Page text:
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Last Chance Saloon Mass Market Paperback – April 30, 2002

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Editorial Reviews

Amazon.com Review

Desperately single thirtysomething men and women populate Keyes's breezy novel. Childhood friends Tara, Katherine, and Fintan muddle along, dealing with the indignities and inconveniences we all face--and then some. Tara's perfectly horrible, freeloading boyfriend Thomas watches her diet like a hawk and remarks cruelly on the size of her posterior, comparing her unfavorably to younger, thinner women. Katherine is a professional success, but her personal life is nonexistent. Every one of her prior relationships--six in all--has ended disastrously, with Katherine getting dumped. Each time, she retreats further and further into her shell, until her most intimate relationship is with her remote control. Fashion industry insider Fintan has found true love with his Italian boyfriend, Sandro, but a health crisis threatens their happiness. Tara, Katherine, and Fintan, as well as their quirky cast of friends (people with names like Lorcan and Mandii), live, love, and learn the hard way, the only way they can. Not quite as obsessive as Bridget Jones and that damn diary of hers, Keyes manages to convey a painfully accurate portrayal of what it means to be single today, tempered by a few of life's less humiliating and more important lessons, like the value of true friendship. Funny and irreverent, Keyes's Last Chance Saloon is a terrific vacation read. --Alison Trinkle --This text refers to an out of print or unavailable edition of this title.

From Publishers Weekly

Imagine Bridget Jones in a Jacobean revenge drama, a sort of 'Tis a Pity She's Single that's the flavor of this entry in the urban unmarried female angst sweepstakes. This time, the protagonists are two London women who grew up together in the small, repressive Irish town of Knockavoy. Tara, a computer analyst, lives with Thomas, a bitter and miserly high school geography teacher. Afraid to live on her own, she is willing to overlook the fact that Thomas ignores her birthday, constantly monitors her eating habits and insults her friends under the guise of being "honest." Katherine Casey, an accountant for an advertising agency, wears boring suits, has a hyperorganized underwear drawer and brushes off all advances, including those of attractive advertising account executive Joe Roth. As they turn 31, each woman is full of suggestions for improving the other's life and full of excuses for doing nothing about her own. That begins to change when Fintan O'Grady, their gay pal and fellow Knockavoy refugee, falls ill with a mysterious disease. As their paths are crisscrossed by a self-centered Irish actor named Lorcan Larkin, Fintan emotionally blackmails Tara and Katherine into making long-needed changes. Keyes (Lucy Sullivan Is Getting Married) effectively describes the young women's searches for autonomy and love, but her flippant, arch tone is less effective when recounting the more grim stories of Fintan and Lorcan. In addition, some of the repartee, perhaps fresh when the book was originally published in Great Britain in 2001, already seems shopworn. The Knockavoy refugees are a sympathetic trio, however, and their deftly plotted saga is likely to appeal to fellow singletons. (Aug.)Forecast: Readers will have to be nearly as desperate as the heroines of Keyes's relationship drama to find satisfaction here but there's no underestimating the appeal of even halfway decent girl-talk books.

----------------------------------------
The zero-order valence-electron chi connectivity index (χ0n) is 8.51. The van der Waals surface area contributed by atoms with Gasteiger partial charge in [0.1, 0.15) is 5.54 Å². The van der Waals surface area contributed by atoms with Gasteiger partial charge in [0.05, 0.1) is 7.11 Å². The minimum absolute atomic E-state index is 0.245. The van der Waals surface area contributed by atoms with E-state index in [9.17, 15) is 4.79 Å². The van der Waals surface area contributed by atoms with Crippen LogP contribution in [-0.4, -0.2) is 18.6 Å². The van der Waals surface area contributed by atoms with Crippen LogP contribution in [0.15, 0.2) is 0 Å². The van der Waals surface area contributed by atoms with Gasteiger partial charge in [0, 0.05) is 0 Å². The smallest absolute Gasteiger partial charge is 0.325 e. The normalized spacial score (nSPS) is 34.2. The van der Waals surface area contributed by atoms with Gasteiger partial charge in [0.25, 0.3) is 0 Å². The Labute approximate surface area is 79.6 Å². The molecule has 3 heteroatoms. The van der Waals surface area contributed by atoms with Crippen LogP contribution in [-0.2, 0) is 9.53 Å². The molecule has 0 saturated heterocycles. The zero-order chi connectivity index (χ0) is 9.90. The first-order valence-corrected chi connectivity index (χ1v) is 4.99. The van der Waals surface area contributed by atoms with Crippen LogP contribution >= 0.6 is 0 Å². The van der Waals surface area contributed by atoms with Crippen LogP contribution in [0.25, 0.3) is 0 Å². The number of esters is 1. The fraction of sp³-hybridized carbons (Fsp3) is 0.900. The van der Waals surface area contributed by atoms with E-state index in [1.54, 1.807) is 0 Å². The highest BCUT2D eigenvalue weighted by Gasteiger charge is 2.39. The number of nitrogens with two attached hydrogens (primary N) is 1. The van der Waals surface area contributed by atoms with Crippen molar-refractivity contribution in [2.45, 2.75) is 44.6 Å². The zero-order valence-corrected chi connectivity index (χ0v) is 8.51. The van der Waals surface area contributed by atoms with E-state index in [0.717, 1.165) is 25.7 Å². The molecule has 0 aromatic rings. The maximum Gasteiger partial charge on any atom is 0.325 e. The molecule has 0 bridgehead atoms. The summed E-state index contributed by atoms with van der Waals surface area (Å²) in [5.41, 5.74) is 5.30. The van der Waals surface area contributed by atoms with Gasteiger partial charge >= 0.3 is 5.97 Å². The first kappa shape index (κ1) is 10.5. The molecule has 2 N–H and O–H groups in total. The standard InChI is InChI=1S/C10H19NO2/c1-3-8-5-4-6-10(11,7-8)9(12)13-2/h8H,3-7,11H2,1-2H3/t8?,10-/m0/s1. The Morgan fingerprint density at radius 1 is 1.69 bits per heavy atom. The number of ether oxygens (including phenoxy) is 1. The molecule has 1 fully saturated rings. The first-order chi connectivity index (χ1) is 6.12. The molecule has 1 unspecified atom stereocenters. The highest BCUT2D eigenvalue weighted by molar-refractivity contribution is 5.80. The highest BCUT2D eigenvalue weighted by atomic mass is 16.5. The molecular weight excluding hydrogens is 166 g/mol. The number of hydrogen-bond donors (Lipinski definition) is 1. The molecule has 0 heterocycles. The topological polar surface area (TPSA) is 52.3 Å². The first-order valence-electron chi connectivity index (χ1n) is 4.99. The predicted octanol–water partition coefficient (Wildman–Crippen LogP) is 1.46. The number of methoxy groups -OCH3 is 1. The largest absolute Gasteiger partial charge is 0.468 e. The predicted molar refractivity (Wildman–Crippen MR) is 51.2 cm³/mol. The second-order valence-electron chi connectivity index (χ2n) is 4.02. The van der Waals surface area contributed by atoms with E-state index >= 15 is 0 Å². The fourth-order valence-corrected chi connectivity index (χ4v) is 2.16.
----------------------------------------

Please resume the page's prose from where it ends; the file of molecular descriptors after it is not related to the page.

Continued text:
Copyright 2001 Cahners Business Information, Inc.

--This text refers to an out of print or unavailable edition of this title.
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Product Details

  • Mass Market Paperback: 544 pages
  • Publisher: Avon; English Language edition (April 2002)
  • Language: English
  • ISBN-10: 0380820293
  • ISBN-13: 978-0380820290
  • Product Dimensions: 4.2 x 1.1 x 6.8 inches
  • Shipping Weight: 5.6 ounces
  • Average Customer Review: 4.3 out of 5 stars  See all reviews (550 customer reviews)
  • Amazon Best Sellers Rank: #430,402 in Books (See Top 100 in Books)

More About the Author

Marian Keyes lived in London for ten years before returning to her native Dublin. After receiving a law degree and studying accounting, she began writing short stories in 1993. She is the author of three previous novels--Watermelon, Lucy Sullivan Is Getting Married, and Rachel's Holiday--all major bestsellers around the world.

Customer Reviews

Most Helpful Customer Reviews

62 of 65 people found the following review helpful By Bryna L. Reed on July 25, 2000
Format: Hardcover
There is a reason Marian Keyes is one of my favorite authors. I think I read this book nearly two years ago. I was first introduced to Marian Keyes when my husband bought me Watermelon. When I finished it I knew I needed to have more! That began my search for her books. That is when I found Amazon.co.uk. I ordered everything she had written and pre-ordered one of her books that wasn't published yet. All of the books were well worth the extra cost to ship overseas and well worth purchasing from the UK. Rachel's holiday became my favorite. Which was amazing because I swore that I couldn't find a more entertaining book than Watermelon.